FOR IMMEDIATE RELEASE
Megan Sever (email@example.com)
Alexandria, Va. — The La Brea tar pits in downtown Los Angeles are a famous predator trap. For every herbivore, a dozen or more carnivores — saber-toothed cats and dire wolves chief among them — are pulled from the prolific Pleistocene fossil site. In fact, the remains of more than 4,000 dire wolves have been excavated, along with more than 2,000 saber-toothed cats. The sheer number of fossils allows researchers to ask population-level questions about the climate and environment as well as how these animals evolved.
Now, two new studies focusing dire wolves and saber-toothed cats are characterizing how the tar pits’ two top predators coped with the warming climate toward the end of the last ice age, and the results are surprisingly dissimilar: While the wolves got smaller, the cats got bigger.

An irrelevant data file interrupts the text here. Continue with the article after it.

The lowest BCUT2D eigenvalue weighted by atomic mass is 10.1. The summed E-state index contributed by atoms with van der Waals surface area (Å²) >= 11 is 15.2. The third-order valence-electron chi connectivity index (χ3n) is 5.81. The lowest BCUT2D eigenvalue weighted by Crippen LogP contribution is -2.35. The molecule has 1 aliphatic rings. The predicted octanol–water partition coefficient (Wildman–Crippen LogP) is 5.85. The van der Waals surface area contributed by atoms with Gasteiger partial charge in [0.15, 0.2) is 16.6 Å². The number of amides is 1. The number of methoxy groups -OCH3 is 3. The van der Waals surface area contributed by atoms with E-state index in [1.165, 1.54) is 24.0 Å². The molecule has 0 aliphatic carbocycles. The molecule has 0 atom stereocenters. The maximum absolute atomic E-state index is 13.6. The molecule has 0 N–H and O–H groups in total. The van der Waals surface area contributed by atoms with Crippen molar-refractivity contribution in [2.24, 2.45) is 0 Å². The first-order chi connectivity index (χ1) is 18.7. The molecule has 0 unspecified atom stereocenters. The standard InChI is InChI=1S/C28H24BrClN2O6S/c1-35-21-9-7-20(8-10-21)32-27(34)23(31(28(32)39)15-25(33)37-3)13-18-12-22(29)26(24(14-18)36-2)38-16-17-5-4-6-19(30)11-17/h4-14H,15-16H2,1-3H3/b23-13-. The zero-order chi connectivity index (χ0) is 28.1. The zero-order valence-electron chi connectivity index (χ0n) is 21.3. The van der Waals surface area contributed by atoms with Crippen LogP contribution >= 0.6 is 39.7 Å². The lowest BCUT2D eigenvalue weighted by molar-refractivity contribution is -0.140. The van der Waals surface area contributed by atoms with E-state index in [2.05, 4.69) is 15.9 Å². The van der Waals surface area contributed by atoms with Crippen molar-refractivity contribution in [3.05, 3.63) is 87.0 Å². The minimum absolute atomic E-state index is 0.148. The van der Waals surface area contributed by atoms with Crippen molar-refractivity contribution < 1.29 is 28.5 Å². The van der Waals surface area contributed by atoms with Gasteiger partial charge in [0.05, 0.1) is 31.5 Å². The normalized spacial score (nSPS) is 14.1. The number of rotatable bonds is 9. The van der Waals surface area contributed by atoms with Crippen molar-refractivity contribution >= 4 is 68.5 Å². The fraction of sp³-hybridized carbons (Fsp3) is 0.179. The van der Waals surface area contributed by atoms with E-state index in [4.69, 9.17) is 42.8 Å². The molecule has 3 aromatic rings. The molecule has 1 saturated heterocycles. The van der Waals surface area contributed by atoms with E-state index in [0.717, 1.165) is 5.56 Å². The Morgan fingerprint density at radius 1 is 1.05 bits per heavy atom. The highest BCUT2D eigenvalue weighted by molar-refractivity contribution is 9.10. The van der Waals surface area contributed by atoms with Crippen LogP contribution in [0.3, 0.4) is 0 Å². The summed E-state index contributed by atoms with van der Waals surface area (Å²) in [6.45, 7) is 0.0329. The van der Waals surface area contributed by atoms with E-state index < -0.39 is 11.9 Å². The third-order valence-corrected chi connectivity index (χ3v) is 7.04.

Read more about how the predators’ physiologies adapted to changing climatic conditions in the August issue of EARTH Magazine: http://bit.ly/1sZ1KJQ.
For more stories about the science of our planet, check out EARTH magazine online or subscribe atwww.earthmagazine.org. The August issue, now available on the digital newsstand, features stories about a new fossil dino dubbed the “chicken from hell” found in North and South Dakota’s Hell Creek Formation, how people’s perceptions of earthquake motion can depend on their motion, and the first direct evidence of water in the mantle’s transition zone, plus much, much more.
The American Geosciences Institute is a nonprofit federation of 49 geoscientific and professional associations that represents more than 250,000 geologists, geophysicists and other earth scientists. Founded in 1948, AGI provides information services to geoscientists, serves as a voice of shared interests in the profession, plays a major role in strengthening geoscience education, and strives to increase public awareness of the vital role the geosciences play in society's use of resources, resiliency to natural hazards, and interaction with the environment.